From the analysis of the performance of the Arvest and other banks on the basis of the UBPR it appears that Arvest had all along been trying to use more of its core deposits as the main source of its funding purposes, whereas the peer banks had relied more on the non-core deposits. The core deposit figures for Arvest have registered a continuous growth over the period and stood at $ 6868. 3 Million. This represents an increase of 22.5 percent from the year 2004. While Arvest had continuously managed to increase the core deposit percentage to 78.1 percent in the year 2006, the peer banks more or less maintained the percentage of core deposits around 54 percent during the years 2004 to 2006. From this it can be inferred that the peer banks are unable to mobilize enough core deposits with the result that they have to depend largely on expensive non-core deposits as their funding sources. This is reflected by the Net non-core fund dependence ratio of 33.81 for the peer group for the year 2006 as against the ratio of 2.39 for Arvest. This obviously allows the bank to price its loan portfolio competitively and at the same time more profitably.

Capital Position

According to the prevalent regulatory capital rules, the banks are categorized into well-capitalized banks to critically under-capitalized banks on the basis of the certain criteria.

According to these criteria Arvest falls under the category of a well-capitalized bank. A well capitalized bank is defined to include one which has[12]:

(1)   A total risk-based capital ratio of 10 percent or greater and

(2)   A Tier 1 risk-based capital ratio of 6 percent or greater and

(3)   A leverage ratio of 5 percent or greater

As against the total risk based capital percentage of 12.22 percent for the peer banks for the year 2006, the percentage for Arvest stood at 10.29 percent for the year. Similarly the Tier 1 risk based capital to risk based assets percentage for Arvest is found to be 9.01 as against 10.61 percent for the peer group. The leverage ratio for the year 2006 was at 8.16 percent for the peer groups and for Arvest the percent stood at 6.73 percent. The lower level of these capital ratios as compared to the peer group ratios need not be looked at an issue of concern as the Bank is backed by the financial standing of the Walton family who owns the bank With Jim Walton being the Chairman and CEO of the Bank there is no need to bother about these lower capital ratios as additional capital can be brought into the Bank within no time. Arvest was able to operate from its own generation of funds. Nevertheless there always exists the strength of financial support from the owners which increases the confidence of the customers of the Bank.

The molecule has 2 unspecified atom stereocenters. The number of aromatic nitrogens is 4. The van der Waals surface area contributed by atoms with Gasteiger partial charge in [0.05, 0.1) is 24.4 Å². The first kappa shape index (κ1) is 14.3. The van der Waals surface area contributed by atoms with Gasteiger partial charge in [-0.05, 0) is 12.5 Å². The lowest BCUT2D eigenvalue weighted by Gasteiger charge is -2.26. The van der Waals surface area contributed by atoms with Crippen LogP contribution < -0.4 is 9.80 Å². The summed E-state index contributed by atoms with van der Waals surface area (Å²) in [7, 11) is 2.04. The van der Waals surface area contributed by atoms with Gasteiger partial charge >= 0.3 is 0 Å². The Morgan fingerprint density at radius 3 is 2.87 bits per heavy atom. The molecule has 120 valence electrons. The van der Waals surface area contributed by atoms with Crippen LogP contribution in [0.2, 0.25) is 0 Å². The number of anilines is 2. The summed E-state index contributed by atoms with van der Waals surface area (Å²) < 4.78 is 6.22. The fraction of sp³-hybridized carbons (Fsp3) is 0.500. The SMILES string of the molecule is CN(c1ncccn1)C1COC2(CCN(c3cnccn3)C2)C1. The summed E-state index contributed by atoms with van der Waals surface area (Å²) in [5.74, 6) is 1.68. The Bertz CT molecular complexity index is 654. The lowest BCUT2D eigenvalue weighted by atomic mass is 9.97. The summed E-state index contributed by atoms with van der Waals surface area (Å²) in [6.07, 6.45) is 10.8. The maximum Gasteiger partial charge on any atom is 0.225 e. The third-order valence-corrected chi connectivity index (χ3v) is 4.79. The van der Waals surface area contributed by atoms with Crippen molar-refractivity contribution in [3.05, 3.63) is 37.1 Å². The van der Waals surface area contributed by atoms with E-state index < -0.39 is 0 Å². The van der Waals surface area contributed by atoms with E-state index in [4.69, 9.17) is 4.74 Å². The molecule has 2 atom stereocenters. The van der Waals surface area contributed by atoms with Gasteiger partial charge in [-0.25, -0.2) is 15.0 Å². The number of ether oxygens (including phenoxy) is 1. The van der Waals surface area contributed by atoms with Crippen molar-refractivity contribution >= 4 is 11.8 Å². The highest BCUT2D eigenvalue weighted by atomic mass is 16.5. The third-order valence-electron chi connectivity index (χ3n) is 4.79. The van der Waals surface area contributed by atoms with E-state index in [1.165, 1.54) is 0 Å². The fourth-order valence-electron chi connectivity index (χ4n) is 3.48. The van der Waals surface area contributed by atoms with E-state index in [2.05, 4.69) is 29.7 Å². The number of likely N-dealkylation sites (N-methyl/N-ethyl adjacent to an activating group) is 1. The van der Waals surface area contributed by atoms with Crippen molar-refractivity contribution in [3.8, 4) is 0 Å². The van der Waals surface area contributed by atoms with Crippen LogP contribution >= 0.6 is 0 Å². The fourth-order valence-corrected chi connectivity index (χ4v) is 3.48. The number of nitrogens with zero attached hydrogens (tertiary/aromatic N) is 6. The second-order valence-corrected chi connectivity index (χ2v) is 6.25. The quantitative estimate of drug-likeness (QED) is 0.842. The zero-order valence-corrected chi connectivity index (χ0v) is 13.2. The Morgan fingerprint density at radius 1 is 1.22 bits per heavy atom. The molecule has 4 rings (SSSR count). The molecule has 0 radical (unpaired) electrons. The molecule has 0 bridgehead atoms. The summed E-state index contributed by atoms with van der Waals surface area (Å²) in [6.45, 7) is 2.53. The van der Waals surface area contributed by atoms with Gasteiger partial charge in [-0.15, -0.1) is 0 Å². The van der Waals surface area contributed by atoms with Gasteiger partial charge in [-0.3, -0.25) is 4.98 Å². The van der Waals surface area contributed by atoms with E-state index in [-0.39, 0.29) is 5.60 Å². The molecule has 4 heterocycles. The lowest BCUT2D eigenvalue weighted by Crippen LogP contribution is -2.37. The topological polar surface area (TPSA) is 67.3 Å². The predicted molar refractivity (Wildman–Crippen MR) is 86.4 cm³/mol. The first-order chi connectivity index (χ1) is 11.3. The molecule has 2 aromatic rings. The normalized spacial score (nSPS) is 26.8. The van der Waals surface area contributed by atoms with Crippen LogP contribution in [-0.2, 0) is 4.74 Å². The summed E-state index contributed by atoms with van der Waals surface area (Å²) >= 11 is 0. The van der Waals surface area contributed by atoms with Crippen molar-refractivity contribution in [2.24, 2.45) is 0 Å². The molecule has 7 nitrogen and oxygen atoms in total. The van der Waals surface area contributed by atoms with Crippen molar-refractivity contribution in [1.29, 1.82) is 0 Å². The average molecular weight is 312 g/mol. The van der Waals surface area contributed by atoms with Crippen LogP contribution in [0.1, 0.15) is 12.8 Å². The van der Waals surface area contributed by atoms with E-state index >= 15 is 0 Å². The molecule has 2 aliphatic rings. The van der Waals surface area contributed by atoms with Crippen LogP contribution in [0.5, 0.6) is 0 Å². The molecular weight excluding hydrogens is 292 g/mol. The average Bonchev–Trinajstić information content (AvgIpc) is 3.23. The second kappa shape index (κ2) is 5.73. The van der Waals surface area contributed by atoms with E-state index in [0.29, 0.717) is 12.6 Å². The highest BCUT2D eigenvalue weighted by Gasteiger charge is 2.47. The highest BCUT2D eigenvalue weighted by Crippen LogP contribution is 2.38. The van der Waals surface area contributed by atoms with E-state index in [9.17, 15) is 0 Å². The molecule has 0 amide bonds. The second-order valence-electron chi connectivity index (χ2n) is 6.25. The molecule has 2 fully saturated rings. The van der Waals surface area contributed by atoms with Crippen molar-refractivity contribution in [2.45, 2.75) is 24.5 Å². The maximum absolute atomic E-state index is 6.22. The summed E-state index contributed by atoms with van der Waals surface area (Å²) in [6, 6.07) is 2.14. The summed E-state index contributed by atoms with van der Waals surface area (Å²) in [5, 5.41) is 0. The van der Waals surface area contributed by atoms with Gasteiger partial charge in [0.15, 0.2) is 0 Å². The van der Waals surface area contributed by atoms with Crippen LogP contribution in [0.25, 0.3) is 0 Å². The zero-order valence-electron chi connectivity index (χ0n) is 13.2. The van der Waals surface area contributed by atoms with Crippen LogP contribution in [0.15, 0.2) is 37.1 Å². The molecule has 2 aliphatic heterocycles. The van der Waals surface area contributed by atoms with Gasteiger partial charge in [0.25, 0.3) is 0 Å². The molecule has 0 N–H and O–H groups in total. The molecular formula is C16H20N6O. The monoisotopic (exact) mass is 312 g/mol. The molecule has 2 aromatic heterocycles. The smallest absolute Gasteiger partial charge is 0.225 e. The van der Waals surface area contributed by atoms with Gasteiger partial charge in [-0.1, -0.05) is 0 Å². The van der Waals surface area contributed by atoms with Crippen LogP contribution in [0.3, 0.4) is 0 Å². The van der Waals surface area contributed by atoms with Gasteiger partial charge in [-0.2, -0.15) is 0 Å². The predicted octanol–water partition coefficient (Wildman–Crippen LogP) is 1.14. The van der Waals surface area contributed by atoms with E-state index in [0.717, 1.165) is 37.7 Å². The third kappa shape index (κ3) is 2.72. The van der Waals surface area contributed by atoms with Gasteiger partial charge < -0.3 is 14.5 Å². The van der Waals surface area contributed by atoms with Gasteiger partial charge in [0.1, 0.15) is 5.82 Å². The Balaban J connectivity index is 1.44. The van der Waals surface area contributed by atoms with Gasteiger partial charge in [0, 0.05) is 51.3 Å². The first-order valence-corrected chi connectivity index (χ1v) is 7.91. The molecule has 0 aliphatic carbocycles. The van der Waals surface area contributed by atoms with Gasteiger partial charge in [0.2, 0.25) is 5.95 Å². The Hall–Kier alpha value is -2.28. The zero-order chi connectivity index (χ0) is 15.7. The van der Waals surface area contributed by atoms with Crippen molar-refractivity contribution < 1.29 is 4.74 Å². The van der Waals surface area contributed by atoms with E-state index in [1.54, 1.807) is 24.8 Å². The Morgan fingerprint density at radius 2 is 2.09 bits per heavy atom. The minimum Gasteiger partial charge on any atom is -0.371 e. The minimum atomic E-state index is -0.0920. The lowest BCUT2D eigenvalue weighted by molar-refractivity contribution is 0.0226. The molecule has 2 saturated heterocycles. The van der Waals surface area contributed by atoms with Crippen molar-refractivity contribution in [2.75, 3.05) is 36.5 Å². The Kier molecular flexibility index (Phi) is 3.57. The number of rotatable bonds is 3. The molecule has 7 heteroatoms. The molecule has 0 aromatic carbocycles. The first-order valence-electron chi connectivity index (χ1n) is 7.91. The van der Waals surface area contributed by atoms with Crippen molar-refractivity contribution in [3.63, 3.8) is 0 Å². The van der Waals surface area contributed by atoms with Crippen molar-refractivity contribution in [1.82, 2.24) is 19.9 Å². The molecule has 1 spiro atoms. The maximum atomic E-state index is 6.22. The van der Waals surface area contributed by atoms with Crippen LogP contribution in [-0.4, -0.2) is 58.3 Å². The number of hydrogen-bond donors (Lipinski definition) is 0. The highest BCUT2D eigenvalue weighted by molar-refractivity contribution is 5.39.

The internal accruals are used to make more acquisitions.

Analysis of Income Statement

Net Interest Margin

Arvest has recorded a total interest income of $ 556.5 million ($ 431.0 million for 2005) for the year 2006. Against the interest income the Bank had incurred an interest expense of $ 207.7 million for the year 2006 ($ 121.174 million for 2005). This signifies the growth in the core deposits in the year 2006 as compared to the year 2005 on which the Bank had to pay interest.

The interest income represents 6.55 percent of the average assets of the Bank, whereas for the peer group this ratio stood at 5.95 percent. The interest expense is at 2.44 percent of the total assets for the year 2006 for Arvest as against the ratio of 1.59 percent for the year 2005. The interest expense for the peer banks stood at 2.72 percent for the year 2006 and 1.89 percent for the year 2005.

Non-Interest Income

The non-interest income of Arvest Bank for the year 2006 was $ 226.1 million which is 4.11 percent of the average assets of the bank. The peer group had a non interest income representing 3.20 percent. The non-interest expenses for the year 2006 for Arvest amounted to $ 398. 9 million which is equivalent to 4.69 percent of the average assets of the bank and the peer banks had incurred a non-interest expense of 2.54 percent. The major portion of the non-interest expense relate to the personnel cost for the bank incurred due to the extended working hours of 7.00 am to 7.00 p.m. The bank’s practice of working for 12 hours has paid off by the increased market share for the bank. Again, there is quality of service, and customers feel like the products Arvest offers are a good value for the money[13]

Net Income

The net operating income for Arvest Bank stood at $ 101.4 million for the year 2006 which is equivalent to 1.19 percent of return on the average assets of $ 8499 million. The peer banks have recorded a net income of 1.23 percent on the average asset value. The net operating income for the year 2005 was $ 83.65 million which is 1.10 percent (peer group: 1.28 percent) of the asset value of $ 7613.1 million. One of the major reason for the lower rate of return for the Bank than the peer group is the additional employee cost which is justified on the basis of the enhanced market share the bank is enjoying due to the additional working hours.

The net income as a percentage of total equity of $ 775.8 million for the year 2006 represents 13.46 percent whereas the peer group reported a net income as a percent of average equity of 12.89 percent. This percentage has showed a tremendous improvement over the percentage for the year 2004 when the percentage stood at 9.73 as against the peer banks rate of 14.50 percent.

Analysis of the Overall Performance of the Bank

Asset – Liability Management (ALM)